When she awakes Sweaty Betty have been carted off and only sensitive folk singer Wes (Billy Boyle) remains. Unlike anyone else in the film Billy seems to want to treat Sally like a human being instead of a convenient sex object. Could this be love for the much-abused groupie? Is Wes as lovely as he seems? (Probably not, or I wouldn’t be asking…)
Groupie Girl’s co-written by Suzanne Mercer, a one-time groupie herself, so presumably a lot of it’s based on the sort of thing that genuinely happened to girls who latched themselves on to rock groups. Sally’s not exactly an empowered woman, being pretty much a helpless victim throughout the film, but there’s a quiet strength in the way she walks away from it all to go home at the movie’s end. The men in the film are all pretty revolting (Trevor Adams, Reginald Perrin’s Tony Webster, is the closest thing to an attractive man, and that’s not saying much). The various bands’ music ranges from the entertainingly kitsch (there’s one quite fun number with a chorus that goes ‘lighting up a cigarette all our worries disappear’) to the incredibly dull. The incidental music consists of a couple of Alan Hawkshaw tunes from the KPM library that are used over and over again (so it’s a good job they’re so groovy). Groupie Girl is a very entertaining piece of late 60s/early 70s sleaze that, despite various rapes, deaths and kidnappings manages to seem relentlessly upbeat in comparison with the other groupie movie of 1970, Lindsay Shonteff’s thoroughly depressing Permissive.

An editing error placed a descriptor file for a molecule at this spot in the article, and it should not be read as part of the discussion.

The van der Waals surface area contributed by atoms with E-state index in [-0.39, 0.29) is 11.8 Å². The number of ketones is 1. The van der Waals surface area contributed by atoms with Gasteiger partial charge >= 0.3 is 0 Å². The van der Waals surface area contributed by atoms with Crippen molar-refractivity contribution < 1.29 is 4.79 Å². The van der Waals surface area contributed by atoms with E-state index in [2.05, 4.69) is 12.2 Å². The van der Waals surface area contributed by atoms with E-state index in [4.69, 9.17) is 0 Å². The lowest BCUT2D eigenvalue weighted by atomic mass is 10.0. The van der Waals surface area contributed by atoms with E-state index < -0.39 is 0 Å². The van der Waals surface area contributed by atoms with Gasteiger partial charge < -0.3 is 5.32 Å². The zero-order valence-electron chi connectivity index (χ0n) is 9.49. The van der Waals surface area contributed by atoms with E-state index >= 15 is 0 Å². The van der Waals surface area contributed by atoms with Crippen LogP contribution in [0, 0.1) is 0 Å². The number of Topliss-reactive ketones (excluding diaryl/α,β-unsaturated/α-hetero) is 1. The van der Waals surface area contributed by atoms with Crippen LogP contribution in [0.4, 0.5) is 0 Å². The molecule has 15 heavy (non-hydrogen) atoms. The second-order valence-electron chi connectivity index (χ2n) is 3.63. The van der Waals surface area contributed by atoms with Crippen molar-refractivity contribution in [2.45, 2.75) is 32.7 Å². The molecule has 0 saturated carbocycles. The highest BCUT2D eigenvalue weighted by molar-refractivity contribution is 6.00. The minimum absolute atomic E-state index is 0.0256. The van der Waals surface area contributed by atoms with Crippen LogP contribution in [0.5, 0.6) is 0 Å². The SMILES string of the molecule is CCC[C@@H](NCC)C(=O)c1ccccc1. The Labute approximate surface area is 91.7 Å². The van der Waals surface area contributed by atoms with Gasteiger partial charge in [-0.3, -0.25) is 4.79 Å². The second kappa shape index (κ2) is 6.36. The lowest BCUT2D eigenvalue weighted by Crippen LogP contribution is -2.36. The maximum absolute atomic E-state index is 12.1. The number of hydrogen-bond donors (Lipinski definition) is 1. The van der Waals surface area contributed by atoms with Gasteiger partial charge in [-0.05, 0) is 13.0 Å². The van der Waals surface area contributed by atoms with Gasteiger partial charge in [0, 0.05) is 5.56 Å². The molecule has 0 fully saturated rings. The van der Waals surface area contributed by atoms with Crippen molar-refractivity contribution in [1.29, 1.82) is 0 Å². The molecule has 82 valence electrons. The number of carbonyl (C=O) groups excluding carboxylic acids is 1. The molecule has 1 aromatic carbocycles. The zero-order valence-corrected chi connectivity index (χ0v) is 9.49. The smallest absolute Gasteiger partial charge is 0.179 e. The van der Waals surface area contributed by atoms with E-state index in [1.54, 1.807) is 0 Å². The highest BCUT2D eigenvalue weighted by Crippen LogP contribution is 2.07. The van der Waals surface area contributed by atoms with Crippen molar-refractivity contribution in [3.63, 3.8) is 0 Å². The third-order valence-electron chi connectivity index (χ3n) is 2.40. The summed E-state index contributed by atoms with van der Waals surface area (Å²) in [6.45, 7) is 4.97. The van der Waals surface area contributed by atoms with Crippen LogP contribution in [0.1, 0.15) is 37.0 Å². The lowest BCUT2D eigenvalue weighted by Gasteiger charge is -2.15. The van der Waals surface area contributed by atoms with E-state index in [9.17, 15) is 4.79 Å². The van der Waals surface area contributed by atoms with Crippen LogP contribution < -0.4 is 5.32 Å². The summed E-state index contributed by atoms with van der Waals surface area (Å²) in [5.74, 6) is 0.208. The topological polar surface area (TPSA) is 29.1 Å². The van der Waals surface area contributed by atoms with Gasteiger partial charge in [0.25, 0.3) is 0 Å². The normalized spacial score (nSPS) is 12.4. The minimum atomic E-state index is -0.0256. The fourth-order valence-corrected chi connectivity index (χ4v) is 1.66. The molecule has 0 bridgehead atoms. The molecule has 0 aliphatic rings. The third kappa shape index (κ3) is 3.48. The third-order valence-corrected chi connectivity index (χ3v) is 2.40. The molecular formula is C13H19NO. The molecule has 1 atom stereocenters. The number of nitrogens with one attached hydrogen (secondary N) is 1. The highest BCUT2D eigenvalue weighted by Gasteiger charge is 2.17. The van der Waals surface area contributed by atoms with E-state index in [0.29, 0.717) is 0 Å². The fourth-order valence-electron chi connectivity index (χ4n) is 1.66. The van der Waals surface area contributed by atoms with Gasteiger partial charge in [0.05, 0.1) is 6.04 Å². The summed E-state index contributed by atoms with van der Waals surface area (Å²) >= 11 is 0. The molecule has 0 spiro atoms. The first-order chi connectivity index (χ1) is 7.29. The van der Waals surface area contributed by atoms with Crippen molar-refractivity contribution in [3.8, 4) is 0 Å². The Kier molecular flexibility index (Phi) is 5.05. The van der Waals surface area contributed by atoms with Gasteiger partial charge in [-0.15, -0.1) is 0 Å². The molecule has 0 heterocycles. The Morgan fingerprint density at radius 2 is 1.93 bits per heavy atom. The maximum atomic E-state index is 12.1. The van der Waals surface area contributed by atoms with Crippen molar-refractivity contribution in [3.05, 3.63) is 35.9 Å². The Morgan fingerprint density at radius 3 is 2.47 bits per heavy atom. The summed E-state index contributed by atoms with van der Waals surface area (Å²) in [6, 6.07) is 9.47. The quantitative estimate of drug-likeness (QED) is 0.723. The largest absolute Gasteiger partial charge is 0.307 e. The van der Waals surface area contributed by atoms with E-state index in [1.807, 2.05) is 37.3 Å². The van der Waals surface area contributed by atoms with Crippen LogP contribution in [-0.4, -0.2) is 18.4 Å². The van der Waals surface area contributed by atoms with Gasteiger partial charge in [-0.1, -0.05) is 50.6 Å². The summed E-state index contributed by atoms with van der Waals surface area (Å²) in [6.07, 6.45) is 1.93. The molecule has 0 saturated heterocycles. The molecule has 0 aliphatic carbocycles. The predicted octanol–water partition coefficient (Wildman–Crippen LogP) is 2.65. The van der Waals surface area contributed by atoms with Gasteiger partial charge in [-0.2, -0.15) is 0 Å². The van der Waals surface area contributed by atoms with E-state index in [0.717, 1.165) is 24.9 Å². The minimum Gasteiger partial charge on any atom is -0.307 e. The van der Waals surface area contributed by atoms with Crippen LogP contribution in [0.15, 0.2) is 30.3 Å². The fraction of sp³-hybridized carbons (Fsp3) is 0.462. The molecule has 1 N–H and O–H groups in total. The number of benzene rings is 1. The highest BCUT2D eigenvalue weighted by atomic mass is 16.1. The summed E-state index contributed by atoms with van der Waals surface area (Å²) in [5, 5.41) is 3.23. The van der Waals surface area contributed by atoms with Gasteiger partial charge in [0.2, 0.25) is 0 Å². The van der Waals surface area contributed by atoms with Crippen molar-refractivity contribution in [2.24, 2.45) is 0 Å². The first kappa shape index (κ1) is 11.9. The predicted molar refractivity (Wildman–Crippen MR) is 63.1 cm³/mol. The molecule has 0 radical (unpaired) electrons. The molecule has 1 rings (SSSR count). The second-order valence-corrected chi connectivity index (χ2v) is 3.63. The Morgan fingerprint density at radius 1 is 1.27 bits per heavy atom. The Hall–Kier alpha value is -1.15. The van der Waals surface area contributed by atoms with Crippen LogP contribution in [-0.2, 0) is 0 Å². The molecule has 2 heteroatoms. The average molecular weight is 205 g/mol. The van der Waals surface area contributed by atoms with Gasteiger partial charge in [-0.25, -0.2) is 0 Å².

Wednesday, 21 April 2010
Die Screaming Marianne, Schizo, The Flesh and Blood Show – films that have a couple of things in common: they were all directed by Pete Walker and they all have titles that are better than the films themselves. That’s not the case with Walker’s Frightmare though – beyond the unhelpfully generic horror title lies a grisly Britsploitation gem.
Frightmare’s the second of the mid-70s trio of films that makes up Walker’s finest work. On either side of it are House of Whipcord and House of Mortal Sin (it seems a shame that Frightmare’s title doesn’t continue the House theme – House of Mortal Remains would have been pretty appropriate). These are uniformly bleak visions of 70s Britain as a decaying society. I don’t know how much of their social commentary’s intentional and how much has been read into them by too-clever-by-half writers years later, but they all work as dark satires of the UK and its institutions. All benefit from intelligent, knowing scripts by David McGillivray (who also appears in them in brief cameo roles - he's a doctor in Frightmare) and the inspired casting of character actress Sheila Keith. Keith played the staple exploitation supporting roles of sadistic prison warder and sinister housekeeper in Whipcord and Mortal Sin respectively, but Frightmare sees her taking centre stage. She’s playing another stock exploitation character, it’s true – but a cannibalistic serial killer is not the kind of role normally played a genteel fiftysomething woman. It very much pays off though, as she gives one of the most remarkable performances in any British horror film.